jean (10) & charles (7) taking full advantage of the sunshine, sacre coeur
As usual, this week has been filled with strange and lovely happenings, from the Paris By Night bike ride with my host sister’s girl scout troop, to a picnic dinner outside the Louvre last night. This is the second full week of above 60 degree weather in Paris, and the city seems to be shedding its skin, exchanging parkas and beanies for dresses and shorts. Every green space in the city is littered with the sun-seekers: natives and tourists alike, brazenly and joyfully ignoring every “Keep Off The Grass” sign.
Perhaps the strangest occurrence this week was what happened Wednesday night.
My friend Lily (of the Lily Theory fame) and I were cramming for our Thursday morning art history exam in her host mother’s 6th floor apartment that overlooks Notre-Dame. The coffee table was covered with class notes and the remains of our afternoon gouter (a full baguette, goat cheese and Nutella). As the sun began to set around 7, I packed my bag, wished Lily happy studying, and skipped down the stairs to the Metro, hoping to make it home by 7:30 for family dinner.
The station was filled with people, the entrance blocked by about 10 French policemen. It wasn’t uncommon for the policeman to patrol the metro stations, making sure that people had actually bought tickets. I ignored them and pushed my way through the turnstiles to the platform.
The boy next to me was sporting a bright red and navy Paris-St.-Germain scarf, in honor of the city’s soccer team. A policeman next to me turned to the boy.
“You should probably put that away,” he muttered darkly. “I’m a a fan, too, it’s not that. I just wouldn’t wear it right now.”
The boy glanced at his father, who nodded, before bundling his scarf and tucking inside his jacket. The metro arrived, and we all piled in. As was normal, there were no seats left, so I leaned up against the train wall, next to a young French woman in bright red lipstick and a seemingly effortless up-do. The metro lurched to a start, and we were on our way.
getting my hair decorated with grass. thanks, charles.
At the third or fourth stop, the train stopped, the doors opened, and a loud burst of noise broke my stupor. I craned my neck to see. Both platforms were flooded with dozens and dozens of men, at least a hundred, yelling and screaming at each other. They started throwing things across the train tracks, and within minutes, there was a full-blown mass fist fight on the platforms. Never having seen a single punch thrown in real life, I was torn between shock, fear, and pure excitement.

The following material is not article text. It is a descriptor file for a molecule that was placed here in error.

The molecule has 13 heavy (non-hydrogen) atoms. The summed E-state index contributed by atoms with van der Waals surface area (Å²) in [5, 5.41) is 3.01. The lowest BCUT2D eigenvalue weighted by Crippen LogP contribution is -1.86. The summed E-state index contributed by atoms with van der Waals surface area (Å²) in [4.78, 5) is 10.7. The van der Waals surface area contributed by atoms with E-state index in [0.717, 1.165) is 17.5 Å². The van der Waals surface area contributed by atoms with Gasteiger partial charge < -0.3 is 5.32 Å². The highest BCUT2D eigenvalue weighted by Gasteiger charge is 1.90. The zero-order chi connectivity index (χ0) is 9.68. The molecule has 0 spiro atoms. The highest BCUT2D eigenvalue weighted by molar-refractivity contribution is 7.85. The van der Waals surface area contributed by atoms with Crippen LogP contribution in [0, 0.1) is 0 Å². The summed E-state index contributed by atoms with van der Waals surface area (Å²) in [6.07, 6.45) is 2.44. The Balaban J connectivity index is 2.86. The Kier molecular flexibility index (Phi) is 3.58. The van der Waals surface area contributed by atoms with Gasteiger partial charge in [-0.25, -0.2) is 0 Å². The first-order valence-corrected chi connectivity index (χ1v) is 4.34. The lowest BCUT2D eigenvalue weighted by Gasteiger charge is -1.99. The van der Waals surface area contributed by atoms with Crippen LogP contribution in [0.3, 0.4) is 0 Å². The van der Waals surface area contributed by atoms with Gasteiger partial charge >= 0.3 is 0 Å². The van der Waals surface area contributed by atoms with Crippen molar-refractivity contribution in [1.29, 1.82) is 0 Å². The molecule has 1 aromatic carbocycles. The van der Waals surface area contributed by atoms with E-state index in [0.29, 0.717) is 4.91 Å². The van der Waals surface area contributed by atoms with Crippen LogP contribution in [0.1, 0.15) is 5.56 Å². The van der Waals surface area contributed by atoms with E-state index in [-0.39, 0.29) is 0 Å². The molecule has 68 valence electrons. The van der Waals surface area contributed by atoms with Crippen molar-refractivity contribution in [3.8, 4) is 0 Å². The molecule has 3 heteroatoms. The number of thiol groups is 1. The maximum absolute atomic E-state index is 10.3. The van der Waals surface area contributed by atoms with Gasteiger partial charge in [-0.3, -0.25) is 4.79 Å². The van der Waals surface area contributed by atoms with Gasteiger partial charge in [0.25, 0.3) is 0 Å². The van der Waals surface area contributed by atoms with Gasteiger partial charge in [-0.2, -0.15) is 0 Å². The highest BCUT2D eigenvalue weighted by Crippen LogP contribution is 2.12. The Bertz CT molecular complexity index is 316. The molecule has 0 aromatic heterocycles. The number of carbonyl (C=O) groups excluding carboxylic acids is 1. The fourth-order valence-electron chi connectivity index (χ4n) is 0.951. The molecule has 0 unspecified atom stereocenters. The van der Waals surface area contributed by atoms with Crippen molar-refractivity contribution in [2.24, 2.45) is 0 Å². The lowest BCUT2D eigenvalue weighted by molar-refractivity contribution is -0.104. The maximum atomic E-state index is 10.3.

I turned to the girl next to me. “What’s going on?”
“It’s stupid. There’s a PSG game tonight,” she responded. “Those are the other team’s fans. They’re probably German. Damn Nazis.”
Ignoring the last comment, I pressed on. “Where did the police go? Why aren’t they doing something?”
She laughed. “They didn’t board with us. They just were just there to see us get on the train safely, and then they waved goodbye.”
“What? Why were they there in the first place?”
“This is the metro line for the soccer stadium,” interjected a man in a tweed suit. “Sometimes it gets a little rowdy before the game. But never like this…” The fighting was escalating. Some of the men now trying to board our car. An old lady screamed, pushing her way away from the doors, towards us.
“Well why aren’t we moving?” I demanded.
“They had to switch the trains off,” the man explained. “They probably don’t want one of those idiots falling onto the tracks and getting hit by a train.”
Minutes later, another shout went up. The French police force shoved their way through the masses, subduing the fighting, pinning the particular rowdy fans to the ground.
“Everyone off the metro! Let’s go, let’s go! Move it!” They herded us off our car. The blob of people moved forward, all together, up the stairs towards the exit.
Finally outside, I exhaled. The night air was fresh and breezy. I scanned the crowd, pushing my way out of the center of it. Ambulances and police cars surrounded the square. I turned to the girl, who was now holding the hand of the old lady who had screamed.
“Are you okay?” I asked the lady.
“She’s gonna be fine. We’re just gonna find a place to sit and calm down,” the girl responded soothingly.
“D’you need any help?”
“We’ll be fine. Thanks, though.” They disappeared into the crowd.
I turned away from the metro station, taking in my surroundings. I knew where I was, at least an hour walk away from my apartment, but it was a beautiful night, and I really didn’t have a choice. As I walked, I shook my head in disbelief and laughed, marveling over what was sure to make an excellent story.
Favorite new phrase: Du coup – literally means “of the shot”. Actually means nothing and everything. Can be used to mean “so”, “therefore”, “what’s more”, “also”, “and”, “as a result”, and pretty much any other conjunction/connecting word. Used liberally, this will make you sound quintessentially Parisian. Throw out “alors” and “donc” and try “du coup” on for size instead.
Example: Il y a un match de foot ce soir, et du coup, il y avait une grande émeute dans le métro – There’s a soccer game tonight, so there was a huge riot in the metro. (Duh. Doesn’t that happen before every sporting event?)